Remember Alexander Khokhlachev? In case you don’t, he’s an offensively-gifted second-round pick from 2011 who had a very successful tenure with the Providence Bruins but who was never given a fair shake at the NHL level. Because of this, he decided to leave the NHL and sign a contract in the KHL prior to the 2016-17 season.
It was clear that a falling out between the Russian forward and former-Bruins head coach Claude Julien was bound to happen and when it did, many didn’t even bat an eye.
The lack of a reaction was likely due to the fact that the Boston Bruins hadn’t necessarily lost Khokhlachev as his NHL rights would still be owned by Boston despite his decision to play overseas. His NHL performances have always been seen as disappointing given the potential he showed at the AHL level, however, and him leaving didn’t hurt the Bruins in the long-run, especially given their deep prospect pool.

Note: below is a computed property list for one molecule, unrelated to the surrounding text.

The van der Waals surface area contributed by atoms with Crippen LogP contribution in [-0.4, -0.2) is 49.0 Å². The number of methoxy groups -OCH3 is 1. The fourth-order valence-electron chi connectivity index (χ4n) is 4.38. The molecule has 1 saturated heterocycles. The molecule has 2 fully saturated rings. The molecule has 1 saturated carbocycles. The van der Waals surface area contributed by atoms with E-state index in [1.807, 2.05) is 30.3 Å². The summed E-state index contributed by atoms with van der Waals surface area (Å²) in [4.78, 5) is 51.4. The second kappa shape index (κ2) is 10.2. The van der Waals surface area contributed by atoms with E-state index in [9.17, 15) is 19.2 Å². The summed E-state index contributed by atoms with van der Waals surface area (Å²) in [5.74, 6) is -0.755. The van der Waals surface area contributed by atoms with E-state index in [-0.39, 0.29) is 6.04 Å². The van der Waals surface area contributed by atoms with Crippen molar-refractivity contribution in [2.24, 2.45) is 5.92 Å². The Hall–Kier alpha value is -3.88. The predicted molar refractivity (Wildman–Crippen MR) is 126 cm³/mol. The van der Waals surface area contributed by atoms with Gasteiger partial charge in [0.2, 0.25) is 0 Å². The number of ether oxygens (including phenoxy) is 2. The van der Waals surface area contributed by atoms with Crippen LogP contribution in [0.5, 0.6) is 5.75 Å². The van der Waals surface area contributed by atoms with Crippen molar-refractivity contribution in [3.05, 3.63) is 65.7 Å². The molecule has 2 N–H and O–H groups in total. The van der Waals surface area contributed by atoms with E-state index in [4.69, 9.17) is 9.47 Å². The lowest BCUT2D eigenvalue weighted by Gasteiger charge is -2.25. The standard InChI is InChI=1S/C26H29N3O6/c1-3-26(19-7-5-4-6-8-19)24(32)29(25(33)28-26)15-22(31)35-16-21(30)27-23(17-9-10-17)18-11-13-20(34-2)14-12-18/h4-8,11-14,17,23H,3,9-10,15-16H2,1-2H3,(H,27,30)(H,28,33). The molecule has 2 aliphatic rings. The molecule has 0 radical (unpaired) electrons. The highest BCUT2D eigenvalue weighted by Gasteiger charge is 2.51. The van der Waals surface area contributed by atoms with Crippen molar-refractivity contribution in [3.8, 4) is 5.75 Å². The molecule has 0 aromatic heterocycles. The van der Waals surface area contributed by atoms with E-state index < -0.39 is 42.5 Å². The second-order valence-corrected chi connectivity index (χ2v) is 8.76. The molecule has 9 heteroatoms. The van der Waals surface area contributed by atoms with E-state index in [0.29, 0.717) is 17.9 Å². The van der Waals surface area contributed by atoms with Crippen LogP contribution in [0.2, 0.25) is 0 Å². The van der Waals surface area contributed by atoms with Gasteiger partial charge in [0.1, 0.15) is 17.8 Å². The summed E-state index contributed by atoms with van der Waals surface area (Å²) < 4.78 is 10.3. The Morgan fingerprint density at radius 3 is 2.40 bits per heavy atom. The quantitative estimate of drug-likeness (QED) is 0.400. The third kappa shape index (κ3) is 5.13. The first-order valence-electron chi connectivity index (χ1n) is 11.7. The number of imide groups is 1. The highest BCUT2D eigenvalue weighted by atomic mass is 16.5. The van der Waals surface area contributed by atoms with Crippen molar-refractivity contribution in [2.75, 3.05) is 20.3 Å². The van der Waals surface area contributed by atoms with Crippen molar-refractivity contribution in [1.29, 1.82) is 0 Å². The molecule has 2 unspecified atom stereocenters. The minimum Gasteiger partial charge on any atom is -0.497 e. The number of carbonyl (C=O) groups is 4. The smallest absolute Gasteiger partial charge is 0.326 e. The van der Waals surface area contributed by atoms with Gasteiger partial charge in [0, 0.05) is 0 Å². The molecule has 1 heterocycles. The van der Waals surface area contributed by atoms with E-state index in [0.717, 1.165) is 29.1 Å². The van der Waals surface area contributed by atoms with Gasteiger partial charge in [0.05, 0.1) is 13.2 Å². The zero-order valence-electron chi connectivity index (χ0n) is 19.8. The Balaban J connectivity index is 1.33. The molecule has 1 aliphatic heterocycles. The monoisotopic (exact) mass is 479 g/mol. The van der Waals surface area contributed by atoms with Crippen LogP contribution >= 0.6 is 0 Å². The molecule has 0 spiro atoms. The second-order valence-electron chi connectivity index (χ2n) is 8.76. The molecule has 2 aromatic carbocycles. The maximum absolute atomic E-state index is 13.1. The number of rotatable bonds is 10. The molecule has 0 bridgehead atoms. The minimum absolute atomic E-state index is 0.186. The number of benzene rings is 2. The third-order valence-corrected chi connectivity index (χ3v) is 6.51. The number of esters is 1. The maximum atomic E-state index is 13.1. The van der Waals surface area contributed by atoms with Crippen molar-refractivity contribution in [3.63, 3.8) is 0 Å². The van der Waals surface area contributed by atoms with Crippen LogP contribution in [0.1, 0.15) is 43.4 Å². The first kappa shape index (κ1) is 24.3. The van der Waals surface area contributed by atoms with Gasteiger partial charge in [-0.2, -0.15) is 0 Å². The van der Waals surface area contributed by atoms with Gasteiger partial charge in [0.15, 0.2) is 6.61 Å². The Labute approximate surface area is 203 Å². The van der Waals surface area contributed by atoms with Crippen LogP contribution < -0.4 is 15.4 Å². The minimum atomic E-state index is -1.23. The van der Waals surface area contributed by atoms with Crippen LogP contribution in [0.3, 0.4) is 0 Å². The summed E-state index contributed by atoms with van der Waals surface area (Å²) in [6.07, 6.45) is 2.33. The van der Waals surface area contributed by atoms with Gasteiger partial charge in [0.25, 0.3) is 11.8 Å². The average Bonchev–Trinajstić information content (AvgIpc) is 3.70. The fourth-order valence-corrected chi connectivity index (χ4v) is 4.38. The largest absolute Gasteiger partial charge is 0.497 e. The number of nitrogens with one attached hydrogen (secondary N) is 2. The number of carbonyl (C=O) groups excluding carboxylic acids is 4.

As mentioned by Elliotte Friedman in his latest “31 thoughts” column, the return of Khokhlachev to the Bruins organization in the future is a legitimate possibility following the 2017-18 season:
“Finally from overseas, it is possible Alexander Khokhlachev makes a return to Boston next season. This is his second season in the KHL, but he liked playing for Bruce Cassidy at AHL Providence. May happen.”
This is interesting on multiple levels for the Bruins. For starters, the fallout between Khokhlachev and the Bruins wasn’t pretty and it was drawn out over the course of his final season with Boston.
Khokhlachev’s Exit From the Bruins Wasn’t Pretty